By Matthew Walther
Mr. Walther is the editor of The Lamp, a Catholic literary journal, and a contributing editor at The American Conservative.
Joe Biden’s inauguration, with its camp authoritarian light displays and general atmosphere of praetorian menace, was exactly the sort of swearing-in that his predecessor might have relished. Roughly a hundred days into Mr. Biden’s presidency, it is hard to escape the feeling that his administration, too, could end up being one that Donald Trump will envy.
After announcing his intention to “get tough on China,” the president has kept Mr. Trump’s tariffs largely in place and supplemented them with a wide-ranging “Buy American” order. Perhaps even more worthy of Mr. Trump was the new administration’s refusal in March to export unused supplies of the coronavirus vaccine manufactured by AstraZeneca on the grounds that the United States needed to be “oversupplied and overprepared.” Mr. Biden’s sudden about-face on this issue a few weeks later was also fittingly Trumpian.
A sort of blithe tactlessness persists. “Did you ever five years ago think every second or third ad out of five or six would be biracial couples?” is not a question one can readily imagine being asked by any American politician of standing other than Mr. Trump — or his successor, who in fact posed it to CNN’s viewers in February.
There is also the matter of immigration policy. Despite his formal reinstatement of the Deferred Action for Childhood Arrivals program and other, mostly symbolic actions, such as proposing that the word “alien” be replaced with “noncitizen” in American law, Mr. Biden has presided over the sorts of barbarous spectacles at our southern border that were all too familiar during the past four years.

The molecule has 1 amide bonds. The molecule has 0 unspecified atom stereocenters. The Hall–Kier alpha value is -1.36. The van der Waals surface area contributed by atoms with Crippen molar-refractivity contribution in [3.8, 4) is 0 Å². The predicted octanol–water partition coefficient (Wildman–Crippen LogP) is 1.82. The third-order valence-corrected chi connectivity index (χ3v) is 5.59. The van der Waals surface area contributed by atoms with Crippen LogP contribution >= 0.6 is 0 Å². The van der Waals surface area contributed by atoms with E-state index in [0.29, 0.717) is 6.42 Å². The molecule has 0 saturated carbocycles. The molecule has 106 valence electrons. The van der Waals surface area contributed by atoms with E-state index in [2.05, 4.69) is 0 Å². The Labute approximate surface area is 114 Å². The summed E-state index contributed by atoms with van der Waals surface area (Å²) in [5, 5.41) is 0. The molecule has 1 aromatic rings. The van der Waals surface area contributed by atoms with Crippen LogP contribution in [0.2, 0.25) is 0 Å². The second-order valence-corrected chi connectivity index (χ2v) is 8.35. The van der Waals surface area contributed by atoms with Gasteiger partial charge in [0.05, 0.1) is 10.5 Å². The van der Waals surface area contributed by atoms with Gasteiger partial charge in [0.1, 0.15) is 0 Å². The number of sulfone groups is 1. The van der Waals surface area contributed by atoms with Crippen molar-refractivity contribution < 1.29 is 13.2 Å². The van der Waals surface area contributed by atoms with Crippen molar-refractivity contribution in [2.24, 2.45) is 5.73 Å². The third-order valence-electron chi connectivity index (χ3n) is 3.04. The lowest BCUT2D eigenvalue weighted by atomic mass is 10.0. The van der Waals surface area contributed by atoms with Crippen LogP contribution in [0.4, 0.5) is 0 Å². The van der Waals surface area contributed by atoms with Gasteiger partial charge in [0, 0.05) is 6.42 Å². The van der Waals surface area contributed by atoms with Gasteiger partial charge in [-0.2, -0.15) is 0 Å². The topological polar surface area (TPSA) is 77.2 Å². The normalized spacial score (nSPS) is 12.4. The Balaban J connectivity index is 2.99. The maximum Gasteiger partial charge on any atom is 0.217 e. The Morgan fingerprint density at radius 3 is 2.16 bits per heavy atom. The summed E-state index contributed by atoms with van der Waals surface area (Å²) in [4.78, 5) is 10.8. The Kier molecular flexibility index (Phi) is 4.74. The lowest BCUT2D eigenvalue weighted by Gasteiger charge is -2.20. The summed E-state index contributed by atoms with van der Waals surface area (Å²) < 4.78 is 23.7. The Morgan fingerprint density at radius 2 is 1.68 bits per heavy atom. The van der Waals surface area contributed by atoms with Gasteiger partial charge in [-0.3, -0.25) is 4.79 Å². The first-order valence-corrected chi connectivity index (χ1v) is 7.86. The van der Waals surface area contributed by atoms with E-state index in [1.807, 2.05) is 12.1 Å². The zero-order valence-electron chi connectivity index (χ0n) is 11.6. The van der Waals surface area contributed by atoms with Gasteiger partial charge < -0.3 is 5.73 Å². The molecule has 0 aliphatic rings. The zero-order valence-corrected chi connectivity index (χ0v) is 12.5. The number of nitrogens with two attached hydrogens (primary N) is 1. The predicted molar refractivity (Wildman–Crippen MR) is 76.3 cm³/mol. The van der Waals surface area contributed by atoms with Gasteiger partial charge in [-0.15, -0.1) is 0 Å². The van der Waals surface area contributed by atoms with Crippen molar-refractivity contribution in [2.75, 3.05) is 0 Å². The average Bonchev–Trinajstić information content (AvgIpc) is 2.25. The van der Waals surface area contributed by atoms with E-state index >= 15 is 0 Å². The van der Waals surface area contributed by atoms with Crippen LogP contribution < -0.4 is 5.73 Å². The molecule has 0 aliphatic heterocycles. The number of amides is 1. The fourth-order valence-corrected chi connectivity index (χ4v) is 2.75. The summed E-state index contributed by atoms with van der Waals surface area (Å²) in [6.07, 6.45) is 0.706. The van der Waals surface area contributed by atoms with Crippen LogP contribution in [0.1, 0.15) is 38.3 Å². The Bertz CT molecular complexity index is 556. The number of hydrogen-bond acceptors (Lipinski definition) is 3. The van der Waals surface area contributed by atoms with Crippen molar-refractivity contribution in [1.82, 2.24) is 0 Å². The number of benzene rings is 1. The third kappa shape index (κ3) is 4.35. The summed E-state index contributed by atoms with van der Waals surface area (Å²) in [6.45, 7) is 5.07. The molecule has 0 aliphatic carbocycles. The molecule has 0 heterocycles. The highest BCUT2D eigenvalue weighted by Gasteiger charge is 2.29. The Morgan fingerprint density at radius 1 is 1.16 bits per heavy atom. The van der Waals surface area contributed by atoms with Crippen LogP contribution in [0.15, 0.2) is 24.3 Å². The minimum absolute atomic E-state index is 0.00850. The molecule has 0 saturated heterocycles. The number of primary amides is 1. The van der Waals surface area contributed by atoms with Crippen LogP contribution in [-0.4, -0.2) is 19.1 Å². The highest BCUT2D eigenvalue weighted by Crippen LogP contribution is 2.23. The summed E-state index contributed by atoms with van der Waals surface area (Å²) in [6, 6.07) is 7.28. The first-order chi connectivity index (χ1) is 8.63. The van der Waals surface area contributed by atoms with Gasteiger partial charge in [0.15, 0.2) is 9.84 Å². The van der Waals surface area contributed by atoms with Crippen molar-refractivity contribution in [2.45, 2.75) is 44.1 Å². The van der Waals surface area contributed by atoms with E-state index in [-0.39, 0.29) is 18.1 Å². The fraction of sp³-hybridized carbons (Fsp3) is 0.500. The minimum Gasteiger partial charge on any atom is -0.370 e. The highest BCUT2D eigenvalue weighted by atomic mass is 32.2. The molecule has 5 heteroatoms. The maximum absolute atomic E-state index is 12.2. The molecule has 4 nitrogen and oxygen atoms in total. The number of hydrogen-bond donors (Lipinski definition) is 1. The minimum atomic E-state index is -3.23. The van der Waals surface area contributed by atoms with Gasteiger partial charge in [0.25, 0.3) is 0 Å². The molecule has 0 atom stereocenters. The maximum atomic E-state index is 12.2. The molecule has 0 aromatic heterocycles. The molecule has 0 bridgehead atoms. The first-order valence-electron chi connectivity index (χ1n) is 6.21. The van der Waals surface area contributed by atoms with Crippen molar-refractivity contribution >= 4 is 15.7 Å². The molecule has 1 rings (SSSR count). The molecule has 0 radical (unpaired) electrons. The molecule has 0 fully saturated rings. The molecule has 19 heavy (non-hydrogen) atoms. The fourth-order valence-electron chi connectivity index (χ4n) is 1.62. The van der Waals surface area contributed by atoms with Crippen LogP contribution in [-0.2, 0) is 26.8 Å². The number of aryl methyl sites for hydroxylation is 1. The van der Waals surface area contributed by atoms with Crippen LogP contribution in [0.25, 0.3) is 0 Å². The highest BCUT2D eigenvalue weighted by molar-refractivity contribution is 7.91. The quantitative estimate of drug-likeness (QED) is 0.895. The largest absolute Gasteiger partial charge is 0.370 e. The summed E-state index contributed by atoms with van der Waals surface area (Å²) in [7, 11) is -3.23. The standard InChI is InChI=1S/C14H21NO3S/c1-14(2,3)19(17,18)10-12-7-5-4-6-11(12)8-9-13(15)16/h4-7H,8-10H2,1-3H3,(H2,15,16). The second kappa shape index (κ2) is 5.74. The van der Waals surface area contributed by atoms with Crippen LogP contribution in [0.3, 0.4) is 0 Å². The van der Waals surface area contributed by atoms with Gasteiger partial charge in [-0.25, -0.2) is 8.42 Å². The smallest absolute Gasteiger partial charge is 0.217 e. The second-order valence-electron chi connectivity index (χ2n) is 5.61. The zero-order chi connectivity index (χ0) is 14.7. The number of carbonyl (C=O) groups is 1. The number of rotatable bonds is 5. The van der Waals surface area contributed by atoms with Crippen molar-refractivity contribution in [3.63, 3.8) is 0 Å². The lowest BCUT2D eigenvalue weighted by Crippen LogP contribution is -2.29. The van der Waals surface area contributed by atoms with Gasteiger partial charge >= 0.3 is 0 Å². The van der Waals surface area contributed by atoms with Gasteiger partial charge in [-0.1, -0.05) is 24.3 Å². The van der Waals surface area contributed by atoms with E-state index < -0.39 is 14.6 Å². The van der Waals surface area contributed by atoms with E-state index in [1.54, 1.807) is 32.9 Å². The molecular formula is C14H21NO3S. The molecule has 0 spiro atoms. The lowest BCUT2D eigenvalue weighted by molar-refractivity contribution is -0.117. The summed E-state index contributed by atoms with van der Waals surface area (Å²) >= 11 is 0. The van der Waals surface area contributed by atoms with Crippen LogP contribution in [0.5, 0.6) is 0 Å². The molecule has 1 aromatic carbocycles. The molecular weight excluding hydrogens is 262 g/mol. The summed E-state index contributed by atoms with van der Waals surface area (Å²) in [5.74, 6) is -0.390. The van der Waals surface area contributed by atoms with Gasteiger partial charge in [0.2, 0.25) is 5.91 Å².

This month he briefly committed his administration to maintaining Mr. Trump’s parsimonious annual cap on the number of refugees the United States will accept (though in response to criticism the White House now claims that it will reconsider the issue next month). Under the terms of an obscure health statute from 1944 also favored by the Trump administration, more Haitian nationals were deported over a period of a few weeks this year than during the whole of 2020, and about 26,000 people in total appear to have been deported since his inauguration.
Mr. Biden’s suggestion, made during his primary campaign, that entering the United States illegally should no longer be treated as a criminal offense, his promise to end construction of the border wall and his pledge that not a single deportation would take place during his first hundred days in office — ’tis gone, and all is gray.
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